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Category Archives: Arts & Crafts

ROBINSON CRUSOE

Robinson Crusoe:  Gray metal. Height 6 inches. Markings: Pompeian Bronze. circa 1930. The image for the bookends was taken from an illustration in a Robinson Crusoe edition adapted for children . Crusoe is shown fully armed and leading a small goat.

When Pompeian Bronze Company copyrighted this Robinson Crusoe bookend design in 1930, the book, Robinson Crusoe,  had excited the imagination and adventurist spirit of readers for more than 200 years.  The 1719 edition’s full title was,  entitled, The LIFE and Strange Surprizing ADVENTURES of ROBINSON CRUSOE, of York,. Mariner: Who lived Eight and Twenty Years, all alone in an un-inhabited Island on the Coast of America, near the Mouth of the Great River of Orgonoque; Having been cast on Shore by Shipwreck, where-in all the Men perished but himself. With An Account how he was at last as strangely deliver’d by PYRATES,

ROBINSON CRUSOE was published in 1719.  It was among the first novels ever published in England. It is the story of a man shipwrecked on a lonely tropical island who by craft and industry survived and even prospered. The book was well received and has gone through hundreds of editions in the last 300 years. Until recently it remained popular with youngsters, although one might guess that it can no longer compete with comic-strip presentations of superheroes.

In the mid-to-late 1800s it was fashionable to abridge classics and make them more palatable to a young audience. Chromolithographs spiced up the stories. A 1882 edition of ROBINSON CRUSOE in Words of One Syllable by Mary Goldophin (Lucy Aikin) was widely available here in the United States.This is probably the reason that when Robinson Crusoe was first serialized (18 episodes) in film in 1922 and then became a full-length feature in 1927, Pompeian Bronze Company capitalized on the romantic and beautiful drawings of Wal (Walter) Paget in the Goldolphin version to produce their Robinson Crusoe bookends.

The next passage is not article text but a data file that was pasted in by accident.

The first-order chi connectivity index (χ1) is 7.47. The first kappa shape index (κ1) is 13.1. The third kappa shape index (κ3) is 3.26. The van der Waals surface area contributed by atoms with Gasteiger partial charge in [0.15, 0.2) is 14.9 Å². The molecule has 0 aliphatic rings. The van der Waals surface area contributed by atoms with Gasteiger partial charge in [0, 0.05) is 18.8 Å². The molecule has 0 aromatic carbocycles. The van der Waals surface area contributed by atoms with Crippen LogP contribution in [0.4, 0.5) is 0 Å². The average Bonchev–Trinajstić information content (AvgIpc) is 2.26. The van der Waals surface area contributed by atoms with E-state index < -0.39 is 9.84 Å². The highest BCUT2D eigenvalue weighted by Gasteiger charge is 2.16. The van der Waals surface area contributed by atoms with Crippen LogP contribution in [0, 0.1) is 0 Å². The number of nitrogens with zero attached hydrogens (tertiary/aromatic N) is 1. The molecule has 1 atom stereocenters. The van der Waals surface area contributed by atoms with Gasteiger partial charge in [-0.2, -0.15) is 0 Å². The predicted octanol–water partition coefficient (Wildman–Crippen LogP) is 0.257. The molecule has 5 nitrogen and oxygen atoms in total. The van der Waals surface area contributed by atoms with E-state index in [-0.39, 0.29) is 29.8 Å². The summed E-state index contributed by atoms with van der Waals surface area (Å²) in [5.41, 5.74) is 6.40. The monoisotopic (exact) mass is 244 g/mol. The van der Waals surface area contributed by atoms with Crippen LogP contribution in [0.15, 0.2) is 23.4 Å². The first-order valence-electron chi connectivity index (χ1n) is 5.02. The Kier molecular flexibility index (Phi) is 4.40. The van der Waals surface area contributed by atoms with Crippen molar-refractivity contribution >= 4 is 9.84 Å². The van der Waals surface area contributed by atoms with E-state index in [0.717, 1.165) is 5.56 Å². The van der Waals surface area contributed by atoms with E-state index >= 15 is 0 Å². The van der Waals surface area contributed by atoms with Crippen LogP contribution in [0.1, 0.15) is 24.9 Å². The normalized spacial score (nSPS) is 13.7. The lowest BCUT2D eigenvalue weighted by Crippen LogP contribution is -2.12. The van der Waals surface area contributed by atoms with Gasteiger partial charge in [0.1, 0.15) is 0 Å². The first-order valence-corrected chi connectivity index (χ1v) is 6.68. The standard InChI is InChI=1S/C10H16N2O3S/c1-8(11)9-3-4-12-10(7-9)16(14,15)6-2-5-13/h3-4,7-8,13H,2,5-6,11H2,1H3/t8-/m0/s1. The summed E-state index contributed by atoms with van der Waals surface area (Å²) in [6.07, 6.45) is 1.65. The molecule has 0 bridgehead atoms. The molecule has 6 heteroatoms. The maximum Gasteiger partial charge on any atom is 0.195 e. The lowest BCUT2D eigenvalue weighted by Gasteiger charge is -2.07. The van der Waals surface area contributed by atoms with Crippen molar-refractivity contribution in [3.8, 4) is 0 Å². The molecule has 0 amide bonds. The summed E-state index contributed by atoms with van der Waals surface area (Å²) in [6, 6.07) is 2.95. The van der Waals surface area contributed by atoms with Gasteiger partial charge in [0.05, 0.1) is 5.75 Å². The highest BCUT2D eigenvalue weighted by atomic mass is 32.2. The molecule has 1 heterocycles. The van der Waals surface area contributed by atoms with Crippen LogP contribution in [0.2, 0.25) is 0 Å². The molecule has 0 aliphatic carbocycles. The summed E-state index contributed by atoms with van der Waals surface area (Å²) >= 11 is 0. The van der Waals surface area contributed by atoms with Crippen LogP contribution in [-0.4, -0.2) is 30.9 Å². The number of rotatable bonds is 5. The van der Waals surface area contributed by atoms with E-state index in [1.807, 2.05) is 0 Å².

A 135 year old chromolithograph illustration from the edition entitled ROBINSON CRUSOE in Words of One Syllable by Mary Godolphin published in 1882.  Wal (Walter) Paget, Illustrator.

 

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Mystery Birds Bookends

Photo of Mystery Birds Bookends

Mystery Birds:  Grey metal.  Height: 6 inches.  Unmarked.  Attributed to Hirsch Foundry of New York City.  Exaggerated beak of celluloid, Stepped rectangular base of bakelite.  Very deco.  Circa 1931.

We were browsing in an antique shop in 1993 and we saw these bookends.  We bought them for $40. for the house, and later realized that we knew nothing about them – not who made them or when, and we could not identify how they were made, the materials of construction, or the art form. They were our mystery birds. We searched for a book and found there were no books or articles on bookends.  This inspired us to do research and write a book, categorizing bookends by era and we obtained a contract to do so from Schiffer Publishing.

We had a problem because Schiffer wanted at least 400 illustrations and we had only amassed about 250 pairs.  Fortunately, we became friendly with Louis Kuritsky.  He had a large collection and agreed to provide us pictures if we listed him as an author. which we did. BOOKEND REVUE was published in 1996, which, by the way, made bookends into collectibles. We followed it  with BOOKENDS: OBJECTS OF ART AND FASHION in 2012.  We always remember, though, that Mystery Birds was responsible for our odyssey into bookends.

 
 

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Crouching Indian Bookends